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Rock - Released September 23, 1970 | Columbia - Legacy

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Pop - Released June 15, 1999 | Columbia - Legacy

Distinctions The Qobuz Ideal Discography
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Rock - Released September 1, 1971 | Columbia - Legacy

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Pop/Rock - Released February 18, 2011 | Columbia - Legacy

Distinctions The Qobuz Ideal Discography
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Pop - Released March 26, 1976 | Columbia - Legacy

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Pop/Rock - Released October 1, 1974 | Columbia

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Borboletta was the first new Santana band studio album in 11 months and the group's sixth overall. Once again, individual credits were listed for each song. The main problem was that the band seemed to be coasting; Carlos turned in the usual complement of high-pitched lead guitar work, and the percussionists pounded away, but the Santana sound had long since taken over from any individual composition, and the records were starting to sound alike. That, in turn, started to make them inessential; Borboletta spent less time on the charts than any previous Santana album. © William Ruhlmann /TiVo
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Pop/Rock - Released October 1, 1978 | Columbia

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Since he had joined Santana in 1972, keyboard player Tom Coster had been Carlos Santana's right-hand man, playing, co-writing, co-producing, and generally taking the place of founding member Gregg Rolie. But Coster left the band in the spring of 1978, to be replaced by keyboardist/guitarist Chris Solberg and keyboardist Chris Ryne. Despite the change, the band soldiered on, and with Inner Secrets they scored three chart singles: the discoish "One Chain (Don't Make No Prison)" (#59), "Stormy" (#32), and a cover of Buddy Holly's "Well All Right" (#69), done in the Blind Faith arrangement. (There seems to be a Steve Winwood fixation here. The album also featured a cover of Traffic's "Dealer.") The singles kept the album on the charts longer than any Santana LP since 1971... © William Ruhlmann /TiVo
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Pop/Rock - Released April 29, 1981 | Columbia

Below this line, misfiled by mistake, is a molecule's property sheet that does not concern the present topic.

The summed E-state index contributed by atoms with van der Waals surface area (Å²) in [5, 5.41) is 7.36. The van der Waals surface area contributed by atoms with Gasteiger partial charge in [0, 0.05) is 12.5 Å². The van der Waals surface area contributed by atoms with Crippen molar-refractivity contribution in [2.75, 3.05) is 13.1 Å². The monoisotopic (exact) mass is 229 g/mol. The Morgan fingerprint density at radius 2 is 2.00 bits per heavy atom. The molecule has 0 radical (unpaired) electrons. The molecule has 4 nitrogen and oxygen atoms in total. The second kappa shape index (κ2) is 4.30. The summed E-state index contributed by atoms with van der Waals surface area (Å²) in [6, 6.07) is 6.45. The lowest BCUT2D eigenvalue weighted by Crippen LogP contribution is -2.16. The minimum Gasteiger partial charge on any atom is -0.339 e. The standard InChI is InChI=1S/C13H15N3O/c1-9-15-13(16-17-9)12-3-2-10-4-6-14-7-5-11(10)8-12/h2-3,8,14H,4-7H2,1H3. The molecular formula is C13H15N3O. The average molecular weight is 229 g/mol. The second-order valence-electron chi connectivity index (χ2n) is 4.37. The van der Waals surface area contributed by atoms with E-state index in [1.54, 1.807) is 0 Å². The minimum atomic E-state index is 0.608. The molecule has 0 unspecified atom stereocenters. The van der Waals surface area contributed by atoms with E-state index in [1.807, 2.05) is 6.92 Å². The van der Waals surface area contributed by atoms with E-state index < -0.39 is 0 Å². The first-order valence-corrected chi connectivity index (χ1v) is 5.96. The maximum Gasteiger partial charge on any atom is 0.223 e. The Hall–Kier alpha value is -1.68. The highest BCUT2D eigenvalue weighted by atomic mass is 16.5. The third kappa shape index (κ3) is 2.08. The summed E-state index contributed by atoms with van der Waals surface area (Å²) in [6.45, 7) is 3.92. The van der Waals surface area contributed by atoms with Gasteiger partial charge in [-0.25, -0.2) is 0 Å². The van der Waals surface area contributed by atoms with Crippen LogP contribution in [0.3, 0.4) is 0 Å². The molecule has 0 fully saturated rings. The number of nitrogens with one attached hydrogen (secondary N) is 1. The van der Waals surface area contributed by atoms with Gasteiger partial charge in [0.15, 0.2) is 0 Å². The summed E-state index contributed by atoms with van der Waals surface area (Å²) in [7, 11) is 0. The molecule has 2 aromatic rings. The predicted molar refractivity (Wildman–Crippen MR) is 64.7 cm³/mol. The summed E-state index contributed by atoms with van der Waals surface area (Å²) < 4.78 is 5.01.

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After teaming up with Herbie Hancock for the jazz-flavored The Swing of Delight album, Carlos Santana reentered the pop/rock realm with the rest of his band for 1981's Zebop!. He still managed to include a little bit of his famed Latino sound into a few of the tracks ("E Papa Re," "American Gypsy"), albeit only slightly, but Zebop!'s overall feel is that of commercial rock, with the guitar arriving at the forefront through most of the cuts. Santana does a marvelous job at covering Russ Ballard's "Winning," taking it to number 17 on the charts, while "The Sensitive Kind" is built around the same type of radio-friendly structure yet it stalled at number 56. Zebop!'s formula is simple, and all of the songs carry an appeal that is aimed at a wider and more marketable audience base, with "Changes," "Searchin," and "I Love You Much Too Much" coming through as efficient yet not overly extravagant rock & roll efforts. The album's adjustable rhythms and accommodating structures kept the band alive as the decade rolled over, peaking at number 33 in the U.K. but cracking the Top Ten in the United States, which eventually led to Zebop! going gold. Actually, "Winning" followed in the same footsteps as Santana's last couple of Top 40 singles in "You Know That I Love You" from 1980 and "Stormy" from 1979. Shango, the album that came after Zebop!, gave them another hit with "Hold On," sung by bandmember Alex Ligertwood. © Mike DeGagne /TiVo
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Pop/Rock - Released September 6, 1983 | Columbia

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Shango is notable for featuring the return, in the role of co-producer and co-songwriter, of original Santana keyboardist Greg Rolie. The main producer, however, was Bill Szymczyk (James Gang, Eagles), who gave Santana an unusually sharp rock sound resulting in two more hit singles, "Hold On" (Number 15), and "Nowhere to Run" (Number 66), although the band once again slipped below the Top Ten and gold-selling status, with the album peaking at only Number 22, and even this was the highest Santana would get until Supernatural in 1999. © William Ruhlmann /TiVo